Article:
In so doing, Bayern Munich completed a 15-fold ante-post accumulator, placed the previous August, which also included the winners of the Premier League, Championship, League One, League Two and National League among various other football, cricket and rugby selections. The accumulator paid an eye-watering 1,666,666/1 – believed to be a world record, in terms of a football-related payout by a British bookmaker – so, for his modest £0.30 stake, the self-employed businessman collected £500,000. Previously, the most profitable football bet in British history was the £400,000 won by Solihull florist Adrian Fitzpatrick, albeit for a much larger stake, at the 1994 World Cup.

It was not the first time that the same punter had won a six-figure sum from the same William Hill betting shop, having previously netted £157,000 for a £2.50 stake when Manchester United won the UEFA Champions League two years previously. At that time, he boldly told betting shop staff, ‘I’m going to do you again’, and so he did. Manageress Janet Dykes, who paid out on both bets, likened his most recent success to ‘winning the Lottery twice’.

The ITV 7

The ITV 7  Nowadays, the ITV 7 is a free-to-play competition offered by ITV in partnership with Sky Bet, but has its origins in the previous incarnation of ITV Racing, shown as part of ‘World of Sport’ from the early Seventies onwards. Although no longer an accumulator in the traditional sense, the basic concept remains the same; viewers are required to predict the winners of all seven selected races to win a prize of up to £100,000. Of course, picking seven winners, especially on a competitive, televised card, is no mean feat and cumulative odds regularly run to tens, or even hundreds, of thousands to one.

The ITV 7 may be free to enter, but the huge number of entries often leads to multiple winners, who share the jackpot prize. Consequently, many punters supplement their promotional bet with a small-stakes accumulator, of the traditional type – that is, settled at starting price, early price or board price, at the discretion of the punter – so that, if they do strike it lucky, they are guaranteed a mammoth payday, regardless of the number of winning tickets in the ITV 7.

However, even so, punters still need to pay attention to the prices on offer from the bookmaker with whom they place their accumulator bet; betting at multiple odds means that a point, or half a point, here and there can quickly translate into a shortfall of hundreds of thousands of pounds in the final payout. Indeed, on Betfair Hurdle Day, 2019, odds comparison service Oddschecker calculated that the difference between the best and worst odds on offer for each of the winners of the ITV 7 races – although, individually, never more than a single point – translated into a deficit of over £375,000 on a 7-fold accumulator to a £1 stake.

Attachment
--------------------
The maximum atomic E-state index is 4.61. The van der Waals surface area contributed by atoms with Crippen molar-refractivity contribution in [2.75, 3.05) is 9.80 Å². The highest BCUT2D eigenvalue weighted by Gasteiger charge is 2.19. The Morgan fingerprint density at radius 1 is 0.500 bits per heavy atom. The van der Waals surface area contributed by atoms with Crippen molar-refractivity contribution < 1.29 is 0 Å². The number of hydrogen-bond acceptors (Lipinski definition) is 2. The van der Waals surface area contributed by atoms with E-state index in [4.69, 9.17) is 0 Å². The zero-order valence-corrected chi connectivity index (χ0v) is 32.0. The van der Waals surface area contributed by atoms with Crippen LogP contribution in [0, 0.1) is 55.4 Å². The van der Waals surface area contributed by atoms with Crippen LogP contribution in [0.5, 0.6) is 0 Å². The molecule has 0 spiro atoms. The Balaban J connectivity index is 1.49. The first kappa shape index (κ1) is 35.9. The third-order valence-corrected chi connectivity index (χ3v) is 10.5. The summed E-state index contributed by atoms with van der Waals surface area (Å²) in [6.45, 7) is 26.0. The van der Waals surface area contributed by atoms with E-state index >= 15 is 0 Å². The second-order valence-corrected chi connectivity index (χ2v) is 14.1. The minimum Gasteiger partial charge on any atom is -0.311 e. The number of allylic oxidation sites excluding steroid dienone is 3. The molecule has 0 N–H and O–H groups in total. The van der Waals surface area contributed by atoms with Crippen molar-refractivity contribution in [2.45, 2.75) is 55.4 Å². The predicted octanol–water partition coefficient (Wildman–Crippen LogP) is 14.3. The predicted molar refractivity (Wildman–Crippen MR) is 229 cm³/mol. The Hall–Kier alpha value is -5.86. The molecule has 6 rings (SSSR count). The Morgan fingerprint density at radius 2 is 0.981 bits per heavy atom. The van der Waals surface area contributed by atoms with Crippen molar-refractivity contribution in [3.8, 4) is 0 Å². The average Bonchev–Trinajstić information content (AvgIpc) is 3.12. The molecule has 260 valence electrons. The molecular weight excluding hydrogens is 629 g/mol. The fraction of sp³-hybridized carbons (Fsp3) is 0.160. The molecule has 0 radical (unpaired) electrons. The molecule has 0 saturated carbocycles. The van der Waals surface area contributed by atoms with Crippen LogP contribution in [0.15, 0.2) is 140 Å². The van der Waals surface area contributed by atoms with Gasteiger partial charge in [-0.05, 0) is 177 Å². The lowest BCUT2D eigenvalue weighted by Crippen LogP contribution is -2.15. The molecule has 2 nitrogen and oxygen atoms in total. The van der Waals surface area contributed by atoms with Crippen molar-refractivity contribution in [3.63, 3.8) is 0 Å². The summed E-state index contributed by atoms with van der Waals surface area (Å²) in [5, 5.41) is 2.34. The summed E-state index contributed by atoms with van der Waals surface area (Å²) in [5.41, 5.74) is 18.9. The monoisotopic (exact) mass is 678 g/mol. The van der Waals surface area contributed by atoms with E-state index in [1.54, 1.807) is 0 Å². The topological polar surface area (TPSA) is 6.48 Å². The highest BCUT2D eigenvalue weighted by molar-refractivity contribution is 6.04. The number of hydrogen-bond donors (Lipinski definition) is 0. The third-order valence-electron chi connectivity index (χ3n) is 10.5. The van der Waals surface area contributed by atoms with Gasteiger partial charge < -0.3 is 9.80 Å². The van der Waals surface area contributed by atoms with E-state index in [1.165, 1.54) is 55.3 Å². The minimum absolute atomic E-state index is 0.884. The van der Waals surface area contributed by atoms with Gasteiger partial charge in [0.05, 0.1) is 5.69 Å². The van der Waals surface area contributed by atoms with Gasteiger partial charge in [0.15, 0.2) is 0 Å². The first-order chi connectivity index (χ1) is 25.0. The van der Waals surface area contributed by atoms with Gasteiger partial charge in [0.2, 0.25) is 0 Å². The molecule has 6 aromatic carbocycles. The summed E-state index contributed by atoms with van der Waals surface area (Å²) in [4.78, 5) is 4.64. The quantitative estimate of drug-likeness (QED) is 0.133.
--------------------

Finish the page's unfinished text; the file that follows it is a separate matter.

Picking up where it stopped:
10 Fold Premier League Acca

10 Fold Premier League Acca  The final day of the Premier League football season inevitably produces one or two surprise results, as an exhausting campaign takes it toll and players with little, or nothing, to play for have one eye on the beach. The closing round of fixtures in 2018/19 was no exception, with perhaps the biggest surprise of all coming at Old Trafford, where a brace of goals by Cardiff City winger Nathaniel Mendez-Laing saw the already-relegated Welsh club record their first win over Manchester United since 1954.

Elsewhere, some results went according to form. Manchester City and Liverpool both won, against Brighton and Wolves, respectively, to confirm their positions as the top two in the Premier League, while Arsenal won their final game, against Burnley, for the eighth season running, to finish fifth and qualify for the Europa League. Less readily predictable, perhaps, were draws between Spurs and Everton, Leicester and Chelsea and Southampton and Huddersfield.

Nevertheless, all seven results, along with three more, were correctly predicted by an anonymous Derbyshire punter, who staked £5 on a ten-fold accumulator with Paddy Power and duly won £117,485.16 at cumulative odds of 23,496/1. The results may not have taken the punter unawares but, having neglected, for whatever reason, to check the outcome of his bet until ten days later, discovering that he was over £117,000 richer almost certainly. A Paddy Power spokesman likened his windfall to ‘finding a winning lottery ticket down the back of the sofa.’